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October 29, 1929


Charlottesville Feels Little Effect of Stock Market Crash

News Stories Editorials Advertising Charlottesville: A Safe Haven

On Oct. 29, 1929 the New York Stock Market in plummeted, thrusting the nation into dire economic straits. But in Charlottesville, The Daily Progress focused on the local governor's race where the Democratic nominee, John Pollard became the center of a possible political and racial controversy. The story regarding the stock market crash fell to second on the page -- a small Associated Press story out of New York with the optimistic headline, "Prices Rally on Stock Market as Demand is Shown."

The editors of The Daily Progress elected not to support the Associated Press story with a local story, showing any possible local reaction or business concern to how the crash might affect the local economy. In New York, however, The New York Times' front page was devoted almost entirely to the problems with the stock market, as they story was spread across the page in large font type. The Daily Progress, however, chose not to emphasize the crash as a matter of importance for readers in the Charlottesville/Albemarle County area.

Following the Stock Market Crash of October 29, 1929, The Daily Progress did not choose to write an editorial regarding the possible consequences of the stock fallout. Within at least one week the of the crash there was no mention of the crash and the staff did not write editorials on the topic, but instead mostly emphasized the controversy which was brewing in the Virginia governor's race. The majority of space was spent on this topic during this time just before the November elections in the state.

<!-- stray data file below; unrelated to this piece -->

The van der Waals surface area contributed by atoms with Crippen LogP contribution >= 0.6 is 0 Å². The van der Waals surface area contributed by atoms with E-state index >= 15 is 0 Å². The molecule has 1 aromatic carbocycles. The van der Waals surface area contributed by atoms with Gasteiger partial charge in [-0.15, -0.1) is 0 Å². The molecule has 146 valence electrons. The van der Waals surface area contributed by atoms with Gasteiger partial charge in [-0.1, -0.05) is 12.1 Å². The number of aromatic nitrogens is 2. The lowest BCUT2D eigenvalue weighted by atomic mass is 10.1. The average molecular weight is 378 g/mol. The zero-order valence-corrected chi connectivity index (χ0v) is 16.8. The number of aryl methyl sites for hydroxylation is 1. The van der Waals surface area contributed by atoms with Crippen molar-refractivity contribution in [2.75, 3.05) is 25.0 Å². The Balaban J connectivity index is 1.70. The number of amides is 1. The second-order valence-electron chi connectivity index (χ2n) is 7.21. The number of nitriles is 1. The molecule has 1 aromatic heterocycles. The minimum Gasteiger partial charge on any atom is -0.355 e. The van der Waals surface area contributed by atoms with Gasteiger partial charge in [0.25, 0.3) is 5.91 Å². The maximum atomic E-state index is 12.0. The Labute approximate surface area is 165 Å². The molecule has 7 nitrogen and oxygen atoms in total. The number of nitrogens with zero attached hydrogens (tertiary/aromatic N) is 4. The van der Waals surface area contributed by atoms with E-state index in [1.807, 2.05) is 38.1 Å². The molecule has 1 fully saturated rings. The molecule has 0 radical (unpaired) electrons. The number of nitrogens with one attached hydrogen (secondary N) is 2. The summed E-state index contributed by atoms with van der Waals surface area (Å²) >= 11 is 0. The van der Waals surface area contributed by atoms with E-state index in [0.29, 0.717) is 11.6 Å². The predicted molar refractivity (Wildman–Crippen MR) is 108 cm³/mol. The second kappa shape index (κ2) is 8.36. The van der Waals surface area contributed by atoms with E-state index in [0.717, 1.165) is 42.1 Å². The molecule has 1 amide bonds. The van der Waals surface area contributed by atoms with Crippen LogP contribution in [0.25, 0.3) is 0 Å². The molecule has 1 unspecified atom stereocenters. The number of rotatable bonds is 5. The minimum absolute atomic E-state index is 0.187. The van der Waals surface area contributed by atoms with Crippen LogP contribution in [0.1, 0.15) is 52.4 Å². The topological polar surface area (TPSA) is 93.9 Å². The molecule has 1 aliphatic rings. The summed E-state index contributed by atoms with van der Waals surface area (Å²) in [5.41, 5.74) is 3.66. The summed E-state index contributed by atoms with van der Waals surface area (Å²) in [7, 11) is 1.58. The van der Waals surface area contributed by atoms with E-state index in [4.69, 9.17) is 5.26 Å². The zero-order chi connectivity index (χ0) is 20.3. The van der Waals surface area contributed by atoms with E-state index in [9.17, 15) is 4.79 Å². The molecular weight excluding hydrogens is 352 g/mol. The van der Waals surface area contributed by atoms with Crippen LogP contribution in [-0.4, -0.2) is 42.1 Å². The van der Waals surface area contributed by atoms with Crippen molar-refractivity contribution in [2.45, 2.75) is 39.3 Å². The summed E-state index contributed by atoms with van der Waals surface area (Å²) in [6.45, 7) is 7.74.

Advertisers did not appear to take ostensible notice of the events of the Stock Market crash on October 29, 1929 and the advertising in The Daily Progress looked much as it had before that date. There were a great deal of ads for women's clothing, men's suits, automobiles and foods of all sorts. In addition there was a significant amount of advertising relating to the upcoming November elections for governor of Virginia -- some were outright aimed at encouraging people to vote, while others made indirect reference to the day of the election. But there was no direct mention in the ads of the possibility of any potential economic problems in the Charlottesville area; many of the products which were advertised were of considerable expense, such as automobiles and fancy clothing. The only indirect notice given to the possibility of economic problems were a handful of ads which referred to "safe" spending and banking; one public service announcement on October 30 called for "Teamwork" from the wives of Charlottesville; it encouraged families to keep buying products and services, but to read The Daily Progress advertising for the best deals.

The treatment of the Stock Market crash of 1929 in The Daily Progress began a trend demonstrating that Charlottesville was a relatively unaffected section of the country, separate from the economic ills much of the rest of the country was facing. Virtually no sense of alarm arose from the front page of this newspaper during this time period. Instead they treated it as though it were an issue that the rest of the country may have been extremely concerned over, but which the people of Charlottesville need not be concerned. The lack of editorial mention, suppressed news coverage and virtually no reaction from the advertisers in the paper after the crash added up to the sense that the people of Charlottesville -- along with the editors of their newspaper and the merchants of the city -- were far from being concerned over this economic crisis. They did not appear to see it as part of their world -- their business and lives hummed along as usual.

Inside This Edition: Reporting on Key Dates in the Depression

October 29, 1929: Stock Market Crash March 4, 1933: FDR Innaugurated March 5, 1933: FDR declares 'bank holiday' March 9, 1933: Emergency Banking Bill passed May 12, 1933: Federal Emergency Relief Act passed December 5, 1933: Repeal of Prohibition
May 6, 1935: WPA established August 14, 1935 Social Security Act passed November 3, 1936: FDR re-elected February 3, 1937: National Guard prepared to strike workers in Flint, Michigan September 16, 1940: Selective Service Act passed December 7, 1941: Japanese bomb Pearl Harbor


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